IPE-COM: a pilot study on interprofessional learning design for medical and midwifery students
Received 22 January 2019
Accepted for publication 22 August 2019
Published 12 September 2019 Volume 2019:12 Pages 767—775
Checked for plagiarism Yes
Review by Single anonymous peer review
Peer reviewer comments 2
Editor who approved publication: Dr Scott Fraser
ABT Randita,1 W Widyandana,2 M Claramita2
1Medical Education Unit, Faculty of Medicine, Universitas Sebelas Maret, Surakarta, Indonesia; 2Department of Medical, Health Professions Education, and Bioethics, Faculty of Medicine, Public Health and Nursing, Universitas Gadjah Mada, Yogyakarta, Indonesia
Correspondence: ABT Randita
Medical Education Unit, Faculty of Medicine, Universitas Sebelas Maret, Jl. Ir Sutami No. 36 A Kentingan, Surakarta, Central Java 57126, Indonesia
Tel +62 8 222 667 4919
Background: The skills of interprofessional teamwork, such as collaboration, team management, and interprofessional communication skills, should be embedded in the early stages of health profession education. In Indonesia, medical doctors and midwives have important roles and often work closely to partnership within the primary health care settings. Therefore, both medical students and midwifery students should have an interprofessional education training together during their professional education, using a community-based learning approach.
Purpose: This study aimed to investigate the effect of a community-based interprofessional educational learning on collaborative competencies (communication, collaboration, roles and responsibilities, collaborative patient-centered approach, the team functioning, and conflict management).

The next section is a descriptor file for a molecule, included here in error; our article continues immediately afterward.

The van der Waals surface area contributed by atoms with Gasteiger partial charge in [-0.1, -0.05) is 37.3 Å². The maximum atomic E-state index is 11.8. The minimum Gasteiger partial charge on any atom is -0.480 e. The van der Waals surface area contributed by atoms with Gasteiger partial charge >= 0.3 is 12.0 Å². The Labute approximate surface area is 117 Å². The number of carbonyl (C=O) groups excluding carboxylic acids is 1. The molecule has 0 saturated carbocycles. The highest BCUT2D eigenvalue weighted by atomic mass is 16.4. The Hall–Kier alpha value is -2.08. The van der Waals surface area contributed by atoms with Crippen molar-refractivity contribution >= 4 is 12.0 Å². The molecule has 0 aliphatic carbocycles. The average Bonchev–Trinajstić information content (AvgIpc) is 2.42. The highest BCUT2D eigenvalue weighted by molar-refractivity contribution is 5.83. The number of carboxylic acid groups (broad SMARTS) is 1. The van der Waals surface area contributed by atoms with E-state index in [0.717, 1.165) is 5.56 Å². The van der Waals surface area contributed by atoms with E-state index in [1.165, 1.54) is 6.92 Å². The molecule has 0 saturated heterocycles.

Method: Pre-experimental study with one group pre- and post-test design in 15 medical students and 19 midwifery students were involved in the community-based IPE (IPE-COM) course, later divided into nine groups. Data were collected by direct observations of supervisors using Interprofessional Collaborator Assessment Rubric (ICAR) instrument.
Results: The finding showed significant increase in IPE competencies before and after the 4-week course. IPE community-based learning had the strongest effect on the team’s functioning competence, while collaborative patient-centered approach competence had a moderate effect.
Conclusion: IPE community-based learning had positive impact with increasing collaborative competencies for both medical and midwifery students.
Keywords: interprofessional education, community-based learning, medical and midwifery students, interprofessional competencies
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